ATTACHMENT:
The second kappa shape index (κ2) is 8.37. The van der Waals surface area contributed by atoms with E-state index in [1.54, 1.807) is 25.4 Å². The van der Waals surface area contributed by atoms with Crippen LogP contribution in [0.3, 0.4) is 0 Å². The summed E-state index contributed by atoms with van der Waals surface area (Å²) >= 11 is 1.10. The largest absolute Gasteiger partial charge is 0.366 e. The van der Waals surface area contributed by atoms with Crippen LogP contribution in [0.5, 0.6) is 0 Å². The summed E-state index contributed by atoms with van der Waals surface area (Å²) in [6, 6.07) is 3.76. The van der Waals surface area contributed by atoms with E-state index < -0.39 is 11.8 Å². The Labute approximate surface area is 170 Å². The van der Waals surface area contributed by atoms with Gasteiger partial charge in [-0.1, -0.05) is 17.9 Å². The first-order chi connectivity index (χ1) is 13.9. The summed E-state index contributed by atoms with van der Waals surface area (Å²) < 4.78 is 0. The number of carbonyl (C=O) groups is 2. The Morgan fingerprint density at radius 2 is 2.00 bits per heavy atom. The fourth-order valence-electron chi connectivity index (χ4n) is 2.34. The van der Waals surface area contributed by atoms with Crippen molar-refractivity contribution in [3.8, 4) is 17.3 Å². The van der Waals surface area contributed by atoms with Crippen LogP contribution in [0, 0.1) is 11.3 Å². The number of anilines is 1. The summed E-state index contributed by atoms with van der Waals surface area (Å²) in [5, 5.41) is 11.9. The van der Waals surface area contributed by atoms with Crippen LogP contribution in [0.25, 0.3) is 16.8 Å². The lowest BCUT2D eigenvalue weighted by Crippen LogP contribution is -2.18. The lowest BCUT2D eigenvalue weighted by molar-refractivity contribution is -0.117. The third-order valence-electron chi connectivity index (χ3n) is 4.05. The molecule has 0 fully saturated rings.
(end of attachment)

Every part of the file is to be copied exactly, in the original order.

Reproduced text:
The second kappa shape index (κ2) is 8.37. The van der Waals surface area contributed by atoms with E-state index in [1.54, 1.807) is 25.4 Å². The van der Waals surface area contributed by atoms with Crippen LogP contribution in [0.3, 0.4) is 0 Å². The summed E-state index contributed by atoms with van der Waals surface area (Å²) >= 11 is 1.10. The largest absolute Gasteiger partial charge is 0.366 e. The van der Waals surface area contributed by atoms with Crippen LogP contribution in [0.5, 0.6) is 0 Å². The summed E-state index contributed by atoms with van der Waals surface area (Å²) in [6, 6.07) is 3.76. The van der Waals surface area contributed by atoms with E-state index < -0.39 is 11.8 Å². The Labute approximate surface area is 170 Å². The van der Waals surface area contributed by atoms with Gasteiger partial charge in [-0.1, -0.05) is 17.9 Å². The first-order chi connectivity index (χ1) is 13.9. The summed E-state index contributed by atoms with van der Waals surface area (Å²) < 4.78 is 0. The number of carbonyl (C=O) groups is 2. The Morgan fingerprint density at radius 2 is 2.00 bits per heavy atom. The fourth-order valence-electron chi connectivity index (χ4n) is 2.34. The van der Waals surface area contributed by atoms with Crippen molar-refractivity contribution in [3.8, 4) is 17.3 Å². The van der Waals surface area contributed by atoms with Crippen LogP contribution in [0, 0.1) is 11.3 Å². The number of anilines is 1. The summed E-state index contributed by atoms with van der Waals surface area (Å²) in [5, 5.41) is 11.9. The van der Waals surface area contributed by atoms with Crippen LogP contribution in [0.25, 0.3) is 16.8 Å². The lowest BCUT2D eigenvalue weighted by Crippen LogP contribution is -2.18. The lowest BCUT2D eigenvalue weighted by molar-refractivity contribution is -0.117. The third-order valence-electron chi connectivity index (χ3n) is 4.05. The molecule has 0 fully saturated rings.